What does it take to be a ‘whole marketer’?

Becoming a fulfilled and successful marketer in today’s industry requires a holistic approach, explains Labyrinth Marketing founder Abigail Dixon.

man in jigsaw puzzle

Over the past decade, as marketers we’ve somewhat become victims of our own success. In demonstrating the value of customer-driven strategies our role has undergone a massive evolution from a support function to leading the commercial agenda.

As marketers, we are no longer defined by a set technical skills – our leadership and soft skills, collaborative strengths and ability to adapt and constantly upskill are all vital.

While this evolution has provided great opportunity for rewarding and fulfilling work it also means we’re often overstretched, overwhelmed and in danger of burnout. With the weight of this pressure it’s easy to lose sight of our own goals and values, with the result often being the eroding of confidence and self-belief. The idea that we can become the ‘Whole Marketer’ may seem daunting but it is achievable. Stepping back and honestly assessing our skills, we must also reframe and reassert what we want from our careers. Only then can we become the whole package. But where to start?

Not just another skills gap

In a recent report by recruitment firm Aquent just 37% of senior marketers said their current team had the required skills. There are certainly technical skills that are commonly lacking; understanding the role of digital platforms and using digital tools, how to utilise big data and measurement to name a few.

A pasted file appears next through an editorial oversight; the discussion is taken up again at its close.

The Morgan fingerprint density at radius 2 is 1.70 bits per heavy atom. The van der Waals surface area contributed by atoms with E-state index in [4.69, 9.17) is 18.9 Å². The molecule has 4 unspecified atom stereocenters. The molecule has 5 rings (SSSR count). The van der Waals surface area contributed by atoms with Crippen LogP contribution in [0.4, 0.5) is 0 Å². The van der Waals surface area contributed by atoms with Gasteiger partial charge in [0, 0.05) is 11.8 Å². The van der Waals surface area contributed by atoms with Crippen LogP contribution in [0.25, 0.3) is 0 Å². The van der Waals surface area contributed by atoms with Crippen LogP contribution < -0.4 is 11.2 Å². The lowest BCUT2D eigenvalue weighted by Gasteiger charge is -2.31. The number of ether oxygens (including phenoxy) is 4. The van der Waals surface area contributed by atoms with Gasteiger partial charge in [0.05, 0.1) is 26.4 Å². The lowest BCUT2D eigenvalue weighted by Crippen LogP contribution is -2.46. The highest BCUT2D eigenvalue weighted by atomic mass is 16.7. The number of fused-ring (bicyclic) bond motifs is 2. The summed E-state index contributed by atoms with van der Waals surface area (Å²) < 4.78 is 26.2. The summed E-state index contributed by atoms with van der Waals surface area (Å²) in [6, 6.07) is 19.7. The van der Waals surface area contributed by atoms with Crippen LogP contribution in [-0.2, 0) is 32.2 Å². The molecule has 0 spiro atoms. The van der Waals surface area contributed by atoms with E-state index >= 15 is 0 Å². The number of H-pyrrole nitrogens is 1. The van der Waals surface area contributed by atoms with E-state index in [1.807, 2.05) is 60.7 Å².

There are many ways we can seek to close the technical skills gap – formal and informal training, mentoring, podcasts, webinars, peer support (the list goes on). In a similar vein, marketers must also possess solid commercial awareness, storytelling and visionary leadership qualities.

In a recent episode of ‘The Whole Marketer’ podcast, I spoke with Emma Heal, former MD of Graze and now MD and partner of Lucky Saint, about Grazes’ success being built on the alignment of commercial and brand teams in their purpose. Having started in a commercial role Emma championed the need for marketers to start from a solid foundation of commercial acumen. Unfortunately these are skills that even experienced marketers are lacking. Again, it takes a concerted effort and exposure to experiences across a business to close the commercial skills gap.

While all marketers should be concerned about these gaps, it’s vital to recognise that becoming a technical or commercial whizz is just one part of the whole marketer skillset.

I’d argue that just as important as up-skilling your practical marketing capabilities is first understanding what motivates you. There is no point cultivating practical and commercial skills without having passion for the role you find yourself in!

By defining your personal and professional goals (and identifying what’s stopping you achieving those goals), you’ll find the insight and drive you need to develop the skills you need for the job you want.

Defining your vision of wholeness